How to Make Free Swinging Bass Fishing Trailers

A good trick to make any favorite plastic a more lively free-swinging trailer on your favorite skirted bass fishing jig.

Chunk style trailers are generally intended for the more subtle bass fishing skirted jig presentations when you’re not looking for rocket-fast falls or exaggerated motion. Nevertheless, Bassmaster Elite Series pro Todd Faircloth combines this modest appearance with good movement in a swinging trailer skirted bass fishing jig. 

He compares it to that of a swing set versus a merry-go-round.

Faircloth favors a Strike King Rodent, or the Baby Rodent for finesse jigs. In either case, he takes a different approach than the traditional route of threading the bait onto the jig hook. He opts for a free-swinging arrangement, which he accomplishes by impaling his jig hook through the bait laterally.

“It’s subtle, but it looks more lifelike,” Faircloth said. “That’s why pork shines in cold months.”

Then he trims it a bit / David A. Brown

His first step in prepping his jig trailer involves cutting the body down to about a half inch. This allows him to maintain the kind of compact profile that appeals to bass in cold, or otherwise tough conditions.

Next, Faircloth applies a little soft plastic sculpting to the trailer’s freshly cut top edge. With precise snips, he removes angled chunks of plastic until he’s created a blunt point.

He inserts a toothpick to hold the trimmed chunk trailer on the jig / David A. Brown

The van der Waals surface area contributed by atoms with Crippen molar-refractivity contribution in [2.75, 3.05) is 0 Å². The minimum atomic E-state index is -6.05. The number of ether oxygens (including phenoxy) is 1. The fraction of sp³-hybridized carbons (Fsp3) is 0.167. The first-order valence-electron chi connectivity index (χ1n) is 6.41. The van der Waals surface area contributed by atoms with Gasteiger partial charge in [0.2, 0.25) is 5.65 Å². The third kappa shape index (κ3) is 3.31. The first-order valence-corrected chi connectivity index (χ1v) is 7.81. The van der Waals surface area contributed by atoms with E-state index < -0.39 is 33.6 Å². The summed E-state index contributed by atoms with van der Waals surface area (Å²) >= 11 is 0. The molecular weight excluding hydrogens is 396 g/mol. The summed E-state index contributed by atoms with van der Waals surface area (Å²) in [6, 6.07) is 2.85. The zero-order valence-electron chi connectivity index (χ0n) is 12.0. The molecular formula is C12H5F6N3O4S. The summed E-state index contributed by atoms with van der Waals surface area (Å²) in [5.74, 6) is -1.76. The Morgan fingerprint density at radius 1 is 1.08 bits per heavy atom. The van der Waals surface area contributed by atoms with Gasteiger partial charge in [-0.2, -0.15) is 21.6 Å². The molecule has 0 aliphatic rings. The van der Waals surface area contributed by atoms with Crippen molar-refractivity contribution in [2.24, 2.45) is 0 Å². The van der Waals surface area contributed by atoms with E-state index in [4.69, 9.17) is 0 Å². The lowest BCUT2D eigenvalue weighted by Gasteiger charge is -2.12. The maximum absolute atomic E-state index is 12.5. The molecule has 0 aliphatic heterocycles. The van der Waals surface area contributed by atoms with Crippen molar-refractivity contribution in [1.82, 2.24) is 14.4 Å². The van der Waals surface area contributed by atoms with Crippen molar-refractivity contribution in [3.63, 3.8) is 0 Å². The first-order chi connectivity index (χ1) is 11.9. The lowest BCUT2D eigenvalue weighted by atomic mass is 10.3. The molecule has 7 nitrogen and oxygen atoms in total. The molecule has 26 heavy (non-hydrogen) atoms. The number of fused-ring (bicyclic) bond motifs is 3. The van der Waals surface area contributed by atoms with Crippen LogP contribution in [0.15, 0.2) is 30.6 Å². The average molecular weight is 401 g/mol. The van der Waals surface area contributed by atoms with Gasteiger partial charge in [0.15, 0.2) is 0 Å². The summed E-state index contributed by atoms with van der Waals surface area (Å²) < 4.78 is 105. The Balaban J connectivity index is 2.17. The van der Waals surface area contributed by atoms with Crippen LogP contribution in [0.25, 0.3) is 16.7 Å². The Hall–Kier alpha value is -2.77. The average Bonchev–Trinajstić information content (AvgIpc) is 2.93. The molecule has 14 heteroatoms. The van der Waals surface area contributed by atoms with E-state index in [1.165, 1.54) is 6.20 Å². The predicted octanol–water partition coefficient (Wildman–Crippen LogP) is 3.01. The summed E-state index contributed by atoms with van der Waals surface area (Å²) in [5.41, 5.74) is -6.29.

“I like to trim that top point because it’s more streamlined and flows through the water better,” he said.

With his shaping completed, Faircloth then fortifies the trailer to hold its position on the jig’s hook. Starting at one of the Rodent’s narrow sides, he inserts a toothpick lengthwise across the plastic body — about 1/16- to 1/8-inch down from to top edge. 

This creates a catch point that prevents the hook from pulling out of the trailer. Breaking off both ends of the toothpick keeps it concealed within the plastic.

Finally he trims the toothpick and hangs it on the jig / David A. Brown

“Inserting the hook behind that toothpick creates a strong connection,” Faircloth said. “A lot of times, you can fish one jig trailer halfway through the day, depending on how many fish you’re catching.

“It makes you more efficient as an angler, you get more casts in during the day and you save a few baits, too.”

Last benefit Faircloth notes is one of symmetry; or, in this case, a lesser regard for such.

“If you thread a trailer on a jig, it has to be straight,” he said. “During the course of the day, if you make a cast, or you’re skipping a jig under a dock, you may crook that trailer a little bit and your jig just isn’t going to look as natural in the water.

“A free-hanging trailer is pretty much where it’s going to be. It’s in the dead center of that deal where you hook it and it’s going to look more lifelike more of the time.”


Wired2Fish Top Stories